When I was 27, Patti, a friend in Newfoundland, was diagnosed with Multiple Schlerosis. She was 25, happily married, they owned their own home and she had a great job at Memorial University. Within six months, she was in a wheelchair and within one year she was bedridden. Her husband left her after one year – he just couldn’t come to grips with the fact that the vibrant, active young woman he married had changed this much. The only bright spot, at that time, was that she had excellent disability insurance with her job so she continued to have an income. That allowed her to stay in her own home.
Patti had many friends who helped her over the next 25 years. I helped her by taking her swimming once a week until I became pregnant with my first son five years later and I helped in other ways until we moved to British Columbia when my sons were 8 and 10. Patti had a positive attitude throughout her illness and she remarried after about a decade – to a man who looked after her to the end. Patti passed away several years ago and by that time, the only means of communication she had was the movement of one eyebrow.
So why am I telling you this? Well, her situation resonated with my group of friends who were all self-employed artists and craftsmen at that time. We realized that we needed protection if we couldn’t work. Four of us bought disability insurance. Two of us have never made a claim. One fell off the roof of the studio she was building, broke her wrist and was supported by her insurance for six months. Another was on claim for ten years for fibromyalgia. From these personal experiences, I KNOW that disability insurance makes a difference.
Let’s fast-forward to last year. Both of my sons, Alex, who was 19, and Nick, who was 21, were living and working in Whistler. Nick called me on February 28th to tell me that Alex was being taken to Vancouver General Hospital because he had hurt himself skiing. The next day I went over to the hospital and was told that he had destroyed the ligaments between the fifth and sixth vertebrae and would need surgery. Within three days he had four pins, two in each vertebrae, two rods connecting them and a bone graft from his hip. The good news is that on his 20th birthday on June 2nd he was told he was 100% and if he decided to ski off a 65 foot cliff again the odds of this particular accident had increased from one in 2 million to one in a million!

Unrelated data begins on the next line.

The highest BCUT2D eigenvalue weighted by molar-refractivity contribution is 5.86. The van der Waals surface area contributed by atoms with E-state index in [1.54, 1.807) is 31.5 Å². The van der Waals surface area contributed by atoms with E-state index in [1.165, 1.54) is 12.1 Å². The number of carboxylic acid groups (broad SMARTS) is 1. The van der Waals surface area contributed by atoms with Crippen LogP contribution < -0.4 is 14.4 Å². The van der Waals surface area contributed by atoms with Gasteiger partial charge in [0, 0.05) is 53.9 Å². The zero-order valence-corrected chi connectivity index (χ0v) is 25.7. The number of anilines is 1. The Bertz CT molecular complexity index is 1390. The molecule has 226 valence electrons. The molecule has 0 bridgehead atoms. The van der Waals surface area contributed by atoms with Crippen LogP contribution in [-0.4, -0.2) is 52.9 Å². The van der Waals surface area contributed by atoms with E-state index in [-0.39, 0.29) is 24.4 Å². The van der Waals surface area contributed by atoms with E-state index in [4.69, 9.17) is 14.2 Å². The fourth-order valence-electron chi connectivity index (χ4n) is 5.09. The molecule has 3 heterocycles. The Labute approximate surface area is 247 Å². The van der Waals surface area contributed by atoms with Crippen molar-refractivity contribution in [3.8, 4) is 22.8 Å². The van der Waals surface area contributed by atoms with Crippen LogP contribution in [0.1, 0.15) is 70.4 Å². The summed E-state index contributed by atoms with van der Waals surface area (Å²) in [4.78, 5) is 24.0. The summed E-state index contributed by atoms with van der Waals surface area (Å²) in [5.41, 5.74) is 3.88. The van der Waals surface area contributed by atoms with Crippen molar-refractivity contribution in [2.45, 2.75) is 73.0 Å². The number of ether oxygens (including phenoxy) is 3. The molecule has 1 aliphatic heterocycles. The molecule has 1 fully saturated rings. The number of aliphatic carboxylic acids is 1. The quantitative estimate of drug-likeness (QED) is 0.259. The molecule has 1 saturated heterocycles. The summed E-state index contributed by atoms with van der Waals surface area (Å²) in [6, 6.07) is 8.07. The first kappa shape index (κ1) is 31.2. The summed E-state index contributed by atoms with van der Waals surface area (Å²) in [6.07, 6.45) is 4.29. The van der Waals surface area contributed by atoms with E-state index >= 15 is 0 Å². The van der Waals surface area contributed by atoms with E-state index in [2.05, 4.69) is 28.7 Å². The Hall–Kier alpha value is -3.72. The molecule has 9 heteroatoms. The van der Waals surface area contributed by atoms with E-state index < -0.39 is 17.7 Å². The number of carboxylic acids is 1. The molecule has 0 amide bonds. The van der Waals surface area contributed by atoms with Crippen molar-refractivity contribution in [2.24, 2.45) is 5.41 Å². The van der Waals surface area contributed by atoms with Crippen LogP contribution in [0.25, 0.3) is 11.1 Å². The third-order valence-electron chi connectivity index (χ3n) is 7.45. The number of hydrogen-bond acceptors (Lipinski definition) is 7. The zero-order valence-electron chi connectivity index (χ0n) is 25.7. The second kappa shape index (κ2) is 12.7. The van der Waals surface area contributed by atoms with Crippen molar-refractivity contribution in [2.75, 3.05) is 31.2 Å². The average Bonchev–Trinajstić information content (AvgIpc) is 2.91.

Alex had been working fitting boots in a ski store in Whistler. He did not work for the next four months. Employment Insurance did not pay him for two weeks – the waiting period, then did not pay him because of vacation pay. Finally, he was paid $400 a month and his rent was $500 a month. What was most galling is that the $400 was taxable, there was not enough tax taken out and he owes almost $300 in taxes now!
Nick has been self-employed every summer since High School so he does not have EI. Last year, he was eligible to buy personal disability insurance because he was no longer a student 8 months of the year. I suggested that he purchase ’injury only’ disability insurance with 24-hour coverage that would pay him from the first day after an injury. Nick recognized that this was a good idea and bought insurance. At 11pm on April 1st his right knee hit a rock and shattered his kneecap. He skiied out, drove to the clinic, was x-rayed and sent for surgery in Vancouver. Luckily, he did not require surgery, but he is in a cast for 6 weeks, and is not allowed to return to work for two more weeks. The good news: Nick will receive $1,200 untaxed per month until he returns to work.
Gill Campbell is a certified financial planner and an independent insurance broker. Please email me with specific areas that you would like me to consider in developing future columns.
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